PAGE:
May 2019

Dom's Charger specs remain a bit of a mystery to most people. For starters, just as we did with the other cars in this movie, we had multiple copies of the cars. A quick refresher - in this movie, we would have a "Hero" car.  The term "Hero" doesn't mean it's driven by the hero of the film, it means that this was the nicest, prettiest, shiniest car of the several we would use.  As far as this movie is concerned, the "Hero 1" title usually meant it had a modified engine with some nice eye candy under the hood, and the interior might have had numerous mods or accessories not found on the stunt cars. The Hero cars are used in "principal photography - in clear English, they're used for 1st Unit filming. For those who don't know, 1st Unit refers to the part of the film crew that focuses on the sequences where actors will appear. 2nd Unit refers to the film crew that focuses on filming the stunts. It's important to note that for this movie, we typically used TWO Hero cars for each car we cast. In short, for every car we picked, we'd have two pretty Hero cars

Today, we delve into the burning question - one that has baffled fanboys and newcomers to the Fast & Furious phenomena for the last few years. Truthfully, I'm baffled that so many people don't understand that you can't really drive a car with just one brake caliper. So, in order to set the record straight, I'm answering that question once and for all right here. If I directed you to go this post from one of my social media posts, good for you - you're not as lazy as some people. First off, you have to understand what was going on behind the scenes. When filming these movies, we had multiple copies of every major car. For my Supra for example, we had three identical clones. Clones are needed for use as stunt cars. It went like this: The prettiest, shiniest, most modified version of my Supra was my actual car which was called the "Hero 1" car. We made a clone of that car as back up and dubbed it the "Hero 2" car. This car is used for situations where Hero 1 is not available. Another pair of clones were dubbed "Stunt 1" and "Stunt 2."  These cars are used for all the crazy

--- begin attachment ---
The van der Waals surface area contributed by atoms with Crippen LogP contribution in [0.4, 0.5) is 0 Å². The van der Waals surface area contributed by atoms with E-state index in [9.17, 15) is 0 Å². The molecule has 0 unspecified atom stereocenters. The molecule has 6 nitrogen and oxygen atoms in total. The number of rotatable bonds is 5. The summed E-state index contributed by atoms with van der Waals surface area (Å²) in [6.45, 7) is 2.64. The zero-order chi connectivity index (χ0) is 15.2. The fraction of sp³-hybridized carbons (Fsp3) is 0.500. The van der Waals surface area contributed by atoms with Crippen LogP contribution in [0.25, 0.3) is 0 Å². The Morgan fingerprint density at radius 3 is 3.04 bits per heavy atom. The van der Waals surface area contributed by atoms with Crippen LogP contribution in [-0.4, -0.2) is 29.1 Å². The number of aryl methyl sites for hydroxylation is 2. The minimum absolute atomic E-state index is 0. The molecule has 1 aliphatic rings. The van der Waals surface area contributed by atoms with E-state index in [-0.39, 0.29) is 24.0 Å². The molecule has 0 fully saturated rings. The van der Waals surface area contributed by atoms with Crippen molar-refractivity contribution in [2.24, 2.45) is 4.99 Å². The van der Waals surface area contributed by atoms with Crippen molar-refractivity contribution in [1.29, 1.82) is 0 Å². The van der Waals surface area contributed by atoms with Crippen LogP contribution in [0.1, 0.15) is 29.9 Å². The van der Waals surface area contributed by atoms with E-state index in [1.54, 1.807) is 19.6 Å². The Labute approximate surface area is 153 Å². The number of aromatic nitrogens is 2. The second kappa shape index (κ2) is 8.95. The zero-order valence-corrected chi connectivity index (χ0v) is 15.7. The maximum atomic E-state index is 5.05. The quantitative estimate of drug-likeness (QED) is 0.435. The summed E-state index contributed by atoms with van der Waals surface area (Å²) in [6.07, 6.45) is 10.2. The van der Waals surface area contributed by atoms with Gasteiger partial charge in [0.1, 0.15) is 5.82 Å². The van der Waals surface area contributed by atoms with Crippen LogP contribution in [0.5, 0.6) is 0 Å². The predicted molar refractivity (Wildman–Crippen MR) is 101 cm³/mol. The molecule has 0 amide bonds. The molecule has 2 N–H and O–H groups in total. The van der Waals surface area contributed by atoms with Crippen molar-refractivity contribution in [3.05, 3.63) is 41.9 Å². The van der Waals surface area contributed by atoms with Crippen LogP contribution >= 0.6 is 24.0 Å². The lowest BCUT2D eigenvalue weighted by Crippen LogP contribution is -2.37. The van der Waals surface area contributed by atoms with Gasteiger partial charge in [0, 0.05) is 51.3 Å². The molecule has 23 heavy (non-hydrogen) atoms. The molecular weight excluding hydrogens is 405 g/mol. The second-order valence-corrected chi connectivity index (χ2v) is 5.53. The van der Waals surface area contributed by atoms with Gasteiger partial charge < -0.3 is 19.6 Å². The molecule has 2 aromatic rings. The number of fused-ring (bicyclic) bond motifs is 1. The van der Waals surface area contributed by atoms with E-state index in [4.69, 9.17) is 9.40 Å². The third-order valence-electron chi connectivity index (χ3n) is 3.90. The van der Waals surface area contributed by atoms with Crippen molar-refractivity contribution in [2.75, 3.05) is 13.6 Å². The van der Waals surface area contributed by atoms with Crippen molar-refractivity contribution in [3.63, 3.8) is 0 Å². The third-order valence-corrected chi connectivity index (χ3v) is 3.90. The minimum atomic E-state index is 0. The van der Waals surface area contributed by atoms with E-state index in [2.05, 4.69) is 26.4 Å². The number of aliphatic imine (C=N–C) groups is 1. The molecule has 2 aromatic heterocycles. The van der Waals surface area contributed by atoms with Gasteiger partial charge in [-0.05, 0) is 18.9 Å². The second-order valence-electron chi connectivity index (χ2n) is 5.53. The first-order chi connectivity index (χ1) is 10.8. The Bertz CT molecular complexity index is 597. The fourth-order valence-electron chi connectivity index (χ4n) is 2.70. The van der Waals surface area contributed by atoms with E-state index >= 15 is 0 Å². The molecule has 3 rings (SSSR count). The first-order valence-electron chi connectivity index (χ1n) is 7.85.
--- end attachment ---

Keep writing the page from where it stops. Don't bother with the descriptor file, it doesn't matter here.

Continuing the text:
For starters, it's important to note that the tuner market isn't dead at all - it has evolved. It's important to give a little background for younger readers who weren't there to live through it so that they can make sense of its roots and its evolution.   The 1990s In the 1990s, people really started modifying cars like the Honda Civic, Acura Integra and other imported 4 and 6 cylinder Japanee cars. Many of these people were simply customizing cars that were handed down by their parents or were affordable enough for a young person of modest means to reasonably finance. Like any true hot-rodder, these people wanted to personalize their cars. This tradition goes back to at least the 1950s.   By the late 1990s, several magazines had emerged that would showcase their efforts. Magazines like Super Street, Sport Compact Car, Import Tuner and Turbo, Later on, other titles jumped into the foray including HCI, Modified and MaxPower USA. In Europe, they were already producing great magazines like OptGezet, Redline, MaxPower UK and many, many others. The trend was now global.   Car shows like Hot Import Nights, Import Showoff, Extreme AutoFest and the NOPI show were among the biggest in the USA. NOPI, run